The Barbet's Lullaby
"My life has recently intersected, in a most personal way, two of Mark Twain's famous quips. One I shall defer to the end of this essay. The other (sometimes attributed to Disraeli), identifies three species of mendacity, each worse than the one before - lies, damned lies, and statistics."
"Just think, I almost got to repeat Mark Twain's most famous line of all: the reports of my death are greatly exaggerated."
-- Stephen J. Gould, The Median Isn't the Message
It is now five months since I stepped out of Bombay. Almost to the day. I can't remember the last time I was in one place for so long. One can count and recount almost every visit outside of the home that was not to a hospital. If the monotony has been insufferable, the breaks have been more so. I'm not sure which I prefer, to hide in the daily routines or to run from the unforeseen experiences. I have come to trust the stability of things. Like the constant, unchanging view of the rain tree outside my window. And, the unpredictable but daily, metronomic call of the coppersmith barbet, that became my diurnal lullaby.
Shortly after my twenty sixth birthday, I got diagnosed with cancer. Hodgkin's lymphoma to be precise. The diagnosis happened just days before I was to start my Masters' dissertation fieldwork. Everything was in place - equipment had been procured, permits from the Forest Department were in hand, grant money had been transferred to my account, and I had successfully defended my thesis proposal ... I had spent the last year and half getting ready for this moment. I had wonderful advisors who were encouraging and just as excited as I was about the project. I even had anti-Rabies vaccination shots and an anti-Tetanus vaccine, just to be on the safe side. I was definitely not prepared for cancer. I remember thinking, "This cannot be happening to me!"
On retrospection, all the indications were there. I had been feeling inordinately tired, would feel feverish frequently, and was falling sick more often than usual, for about a year before the diagnosis. I would feel lethargic and found it difficult to do things I would normally breeze through. I found trivial things to be exhausting - like climbing stairs or jogging or even walking. I would fall asleep early at night but still find it difficult to wake up in the morning. I would get through each day with copious cups of black coffee. At seven cups a day at one point, I tried kicking caffeine and even thought that the tiredness was a withdrawal symptom. I eventually decided it was because of hectic travel on my part and left it at that.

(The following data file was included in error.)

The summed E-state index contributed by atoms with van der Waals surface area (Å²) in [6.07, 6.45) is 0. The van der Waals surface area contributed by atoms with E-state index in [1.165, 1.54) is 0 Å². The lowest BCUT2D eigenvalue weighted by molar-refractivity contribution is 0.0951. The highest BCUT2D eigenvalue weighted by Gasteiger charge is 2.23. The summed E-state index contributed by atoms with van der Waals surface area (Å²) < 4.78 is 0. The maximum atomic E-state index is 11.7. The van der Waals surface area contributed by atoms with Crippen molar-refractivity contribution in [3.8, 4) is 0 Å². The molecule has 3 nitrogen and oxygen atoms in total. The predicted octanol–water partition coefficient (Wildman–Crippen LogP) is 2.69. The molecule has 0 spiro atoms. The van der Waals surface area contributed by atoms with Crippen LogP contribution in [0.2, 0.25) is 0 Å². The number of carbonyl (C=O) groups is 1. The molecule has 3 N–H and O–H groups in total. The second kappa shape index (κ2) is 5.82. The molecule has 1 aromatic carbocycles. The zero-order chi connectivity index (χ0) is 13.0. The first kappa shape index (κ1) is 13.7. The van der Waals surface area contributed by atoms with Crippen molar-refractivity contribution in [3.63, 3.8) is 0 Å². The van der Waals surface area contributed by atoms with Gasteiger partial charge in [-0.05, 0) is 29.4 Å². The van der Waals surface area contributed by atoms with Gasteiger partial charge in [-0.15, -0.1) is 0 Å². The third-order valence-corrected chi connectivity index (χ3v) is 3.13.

I also happened to discover a lump in my neck which should have set the alarm bells tolling, but did not. I thought it was simply an inflamed lymph node due to some infection, since I had a severe bout of a mysterious viral infection around the time I discovered it. I have never come across a person in their twenties with cancer and there was no family history of cancer. Besides, I was too busy enjoying life for the thought to cross my mind. It just didn't seem possible.
After a wonderful holiday in the Himalayan foothills, just before leaving for my field site, my spouse had to be taken to the hospital, having collapsed at the airport with back pain. It was then that I decided to get the painless lump checked, for what it's worth. This was at the IIT Bombay hospital. I remember taking care of my spouse, and additionally driving myself to the meet the doctors, for scans and blood tests, and to buy medicines. All this while feeling extremely tired, sleepy and unwell. I was put on antibiotics and was warned that an excisional biopsy may be needed if there was no response to the antibiotics. The doctors were not ready to divulge much information on what the lump could mean.